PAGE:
• Hayley Mangotich, Student Therapist

It’s Okay Not to Be Okay Right Now: Toxic Positivity in the Pandemic



There’s nothing wrong with feeling cheery and optimistic, but a sunny disposition can definitely be taken too far. “Toxic positivity” is a perspective that goes overboard on having a positive mindset, suggesting that positivity is the only way to approach things, no matter how bad life gets. This “good vibes only” way of looking at the world rejects and glosses over negative emotions in favour of positive ones, even if the positive feelings seem forced or fake.


If you’ve ever gone through a breakup, you’re almost sure to have encountered toxic positivity from family or friends. Toxic positivity phrases are common, and the person saying them usually has good intentions. Often they are trying to help or make someone feel better, but their intentions fall flat because many of us were never taught how to communicate empathy or compassion. Instead of a genuine expression of our understanding and care, we end up at toxic positivity.


Toxic positivity has been everywhere in the COVID-19 pandemic. You can see it clearly in social media posts encouraging us to look on the bright side of our personal pandemic-related struggles or suggesting that we’re falling short in some way if we don’t use stay at home orders or layoffs as an opportunity to get really fit, start a side hustle, learn a new skill, or organize the entire house. It’s okay if the pandemic has brought about some positive experiences for you, and it’s wonderful if you’ve been able to find moments of joy amid this global crisis. Comments like the ones above, however, gloss over the very real difficulties of the pandemic to focus only on the positive.


While seemingly innocuous on its surface, toxic positivity hurts us in a number of ways. For one, it’s invalidating. When we respond to someone’s negative emotions with toxic positivity, it sends the message that we don’t really see them or that we think their feelings are wrong or unnecessary. If we’re on the receiving end, we may feel unseen, misunderstood, or shut down. This can contribute to the stigma that exists around mental health. When we meet emotional difficulty with invalidation and dismissal, it reinforces the idea that we shouldn’t talk about our problems. It may also reinforce the idea that we shouldn’t acknowledge our problems internally, causing us to suppress our pain. But suppressing an emotion doesn’t mean it’s gone away. In fact, trying not to feel a feeling can actually make it bigger.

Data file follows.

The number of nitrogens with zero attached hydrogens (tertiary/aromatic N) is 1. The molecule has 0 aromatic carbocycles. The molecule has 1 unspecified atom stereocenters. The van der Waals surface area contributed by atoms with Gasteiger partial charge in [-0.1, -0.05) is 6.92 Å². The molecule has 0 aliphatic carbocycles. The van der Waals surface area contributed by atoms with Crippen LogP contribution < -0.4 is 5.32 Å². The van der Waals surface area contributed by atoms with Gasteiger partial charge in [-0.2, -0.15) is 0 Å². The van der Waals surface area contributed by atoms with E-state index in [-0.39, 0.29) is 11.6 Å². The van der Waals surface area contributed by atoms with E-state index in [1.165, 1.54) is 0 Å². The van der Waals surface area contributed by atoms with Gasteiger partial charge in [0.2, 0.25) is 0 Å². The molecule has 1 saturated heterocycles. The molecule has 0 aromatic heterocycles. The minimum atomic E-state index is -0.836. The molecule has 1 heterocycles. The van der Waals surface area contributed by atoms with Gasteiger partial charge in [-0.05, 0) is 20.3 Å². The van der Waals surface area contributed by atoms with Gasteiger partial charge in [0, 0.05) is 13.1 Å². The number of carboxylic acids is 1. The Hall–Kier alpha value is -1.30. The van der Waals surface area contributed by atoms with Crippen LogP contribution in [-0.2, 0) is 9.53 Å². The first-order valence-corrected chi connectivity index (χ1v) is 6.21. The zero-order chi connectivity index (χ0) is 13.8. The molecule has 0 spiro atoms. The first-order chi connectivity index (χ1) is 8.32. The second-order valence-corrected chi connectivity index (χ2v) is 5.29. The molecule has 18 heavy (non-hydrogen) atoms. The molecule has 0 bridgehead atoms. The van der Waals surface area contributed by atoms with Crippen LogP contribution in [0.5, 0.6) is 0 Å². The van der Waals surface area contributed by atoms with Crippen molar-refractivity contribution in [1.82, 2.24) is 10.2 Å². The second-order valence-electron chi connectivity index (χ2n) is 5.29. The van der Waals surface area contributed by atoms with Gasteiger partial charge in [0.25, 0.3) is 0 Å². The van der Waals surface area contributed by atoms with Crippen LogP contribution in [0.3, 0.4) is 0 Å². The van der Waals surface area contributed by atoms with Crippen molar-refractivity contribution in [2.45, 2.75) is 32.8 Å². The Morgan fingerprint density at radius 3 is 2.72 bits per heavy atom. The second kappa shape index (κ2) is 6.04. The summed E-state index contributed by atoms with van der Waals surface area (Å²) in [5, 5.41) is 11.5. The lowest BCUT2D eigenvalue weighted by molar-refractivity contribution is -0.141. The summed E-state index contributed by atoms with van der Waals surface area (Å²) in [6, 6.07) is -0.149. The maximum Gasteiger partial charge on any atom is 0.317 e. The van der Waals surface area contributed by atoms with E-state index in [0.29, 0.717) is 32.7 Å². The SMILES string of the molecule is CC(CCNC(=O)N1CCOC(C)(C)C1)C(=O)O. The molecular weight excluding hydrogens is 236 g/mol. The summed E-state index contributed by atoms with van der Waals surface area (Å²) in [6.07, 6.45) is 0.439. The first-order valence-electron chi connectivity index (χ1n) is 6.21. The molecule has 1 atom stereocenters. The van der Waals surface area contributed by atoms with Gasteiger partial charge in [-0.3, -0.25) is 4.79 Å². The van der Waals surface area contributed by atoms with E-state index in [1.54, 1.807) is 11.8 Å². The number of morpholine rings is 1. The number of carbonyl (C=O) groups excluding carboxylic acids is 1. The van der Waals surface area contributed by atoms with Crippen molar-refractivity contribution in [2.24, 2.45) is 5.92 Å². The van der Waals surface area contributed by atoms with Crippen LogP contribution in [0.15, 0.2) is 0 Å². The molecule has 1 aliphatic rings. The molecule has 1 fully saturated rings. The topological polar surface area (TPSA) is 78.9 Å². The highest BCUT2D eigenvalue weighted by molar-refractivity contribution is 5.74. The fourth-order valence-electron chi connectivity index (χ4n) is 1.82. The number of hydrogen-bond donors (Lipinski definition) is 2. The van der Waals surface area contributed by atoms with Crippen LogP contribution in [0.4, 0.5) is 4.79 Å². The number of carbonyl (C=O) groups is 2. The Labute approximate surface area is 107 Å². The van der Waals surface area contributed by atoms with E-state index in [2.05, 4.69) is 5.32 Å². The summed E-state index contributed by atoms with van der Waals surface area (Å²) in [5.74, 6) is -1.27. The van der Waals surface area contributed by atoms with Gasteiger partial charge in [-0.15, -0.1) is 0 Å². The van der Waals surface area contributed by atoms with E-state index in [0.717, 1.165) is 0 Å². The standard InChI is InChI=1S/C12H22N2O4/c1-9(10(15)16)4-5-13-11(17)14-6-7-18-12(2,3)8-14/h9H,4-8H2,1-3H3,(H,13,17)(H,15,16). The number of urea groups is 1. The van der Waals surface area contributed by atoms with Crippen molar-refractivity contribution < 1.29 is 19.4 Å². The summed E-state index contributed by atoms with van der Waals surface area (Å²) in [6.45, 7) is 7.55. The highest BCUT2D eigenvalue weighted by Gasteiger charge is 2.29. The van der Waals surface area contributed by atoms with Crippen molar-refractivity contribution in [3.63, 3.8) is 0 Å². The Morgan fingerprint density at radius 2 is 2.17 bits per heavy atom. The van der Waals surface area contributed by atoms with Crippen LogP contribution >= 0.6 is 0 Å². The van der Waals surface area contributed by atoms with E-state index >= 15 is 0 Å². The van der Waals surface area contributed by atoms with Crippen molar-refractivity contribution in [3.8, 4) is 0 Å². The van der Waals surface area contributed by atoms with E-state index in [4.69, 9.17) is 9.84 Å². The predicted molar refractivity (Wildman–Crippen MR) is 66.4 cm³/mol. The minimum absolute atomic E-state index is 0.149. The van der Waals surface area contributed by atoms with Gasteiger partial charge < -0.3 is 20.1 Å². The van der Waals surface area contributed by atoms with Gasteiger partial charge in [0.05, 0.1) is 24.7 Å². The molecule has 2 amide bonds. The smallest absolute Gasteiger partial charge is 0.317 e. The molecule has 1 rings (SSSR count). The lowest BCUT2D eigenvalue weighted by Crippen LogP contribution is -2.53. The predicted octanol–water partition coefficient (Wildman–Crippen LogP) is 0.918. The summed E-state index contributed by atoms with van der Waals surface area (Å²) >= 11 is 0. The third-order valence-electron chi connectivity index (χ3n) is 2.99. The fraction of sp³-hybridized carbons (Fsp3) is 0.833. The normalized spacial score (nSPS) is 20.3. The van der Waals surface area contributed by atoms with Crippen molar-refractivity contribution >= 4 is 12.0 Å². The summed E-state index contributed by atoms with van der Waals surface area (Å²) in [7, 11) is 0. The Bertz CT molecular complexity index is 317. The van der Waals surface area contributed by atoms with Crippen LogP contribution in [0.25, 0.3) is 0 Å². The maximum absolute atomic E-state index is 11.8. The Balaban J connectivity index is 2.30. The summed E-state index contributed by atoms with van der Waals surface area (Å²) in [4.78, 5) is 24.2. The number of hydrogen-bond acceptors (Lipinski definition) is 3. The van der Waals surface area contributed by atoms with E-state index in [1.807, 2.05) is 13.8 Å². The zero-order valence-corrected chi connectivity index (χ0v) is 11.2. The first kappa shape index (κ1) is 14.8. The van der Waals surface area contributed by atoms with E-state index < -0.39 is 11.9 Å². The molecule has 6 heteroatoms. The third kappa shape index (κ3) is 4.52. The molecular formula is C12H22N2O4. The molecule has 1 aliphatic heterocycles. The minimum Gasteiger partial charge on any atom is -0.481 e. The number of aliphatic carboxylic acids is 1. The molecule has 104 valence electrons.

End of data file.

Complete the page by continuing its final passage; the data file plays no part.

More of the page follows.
Toxic positivity is also isolating. Social support helps us cope with stressors, but if we can’t acknowledge each other’s stressors as emotionally difficult we ultimately leave each other to face life’s adversities alone. The pandemic has been exceptionally painful for a lot of people. Denying them the freedom to express any grief, anger, fear, or sadness they might be feeling is only going to make their experience harder.


So how can we avoid toxic positivity? A good first step is to recognize that suffering is a part of life. We might resort to toxic positivity because being with other people in their suffering brings up uncomfortable feelings for us. It’s hard to remember that the world can be a painful place, so we try to gloss over the other person’s negativity to avoid acknowledging the truth about our shared human condition. When you can accept that no one gets through life unscathed it becomes easier to let people have their difficult feelings.


Because toxic positivity is invalidating, making an effort to validate another person’s emotions is a good way to avoid toxic positivity in conversation. Try to show that you see the other person’s pain and that it’s okay for them to feel what they’re feeling. You might even share that their emotions make sense in light of the situation. Then, you can offer kindness, compassion, or support in whatever way feels doable and appropriate to you. Expressions of care can be deeply soothing when we’re in emotional pain. One caveat here is to keep your own boundaries in mind. You don’t have to commit to providing support in a way that erases your needs in the moment.


For specific examples of how to avoid toxic positivity, you can try swapping these common toxic positivity phrases for more validating and supportive statements:

What other toxic positivity phrases have you heard or used during the pandemic? How might you reframe those to be more validating and supportive? We need each other when we’re not okay, and it’s okay not to be okay right now.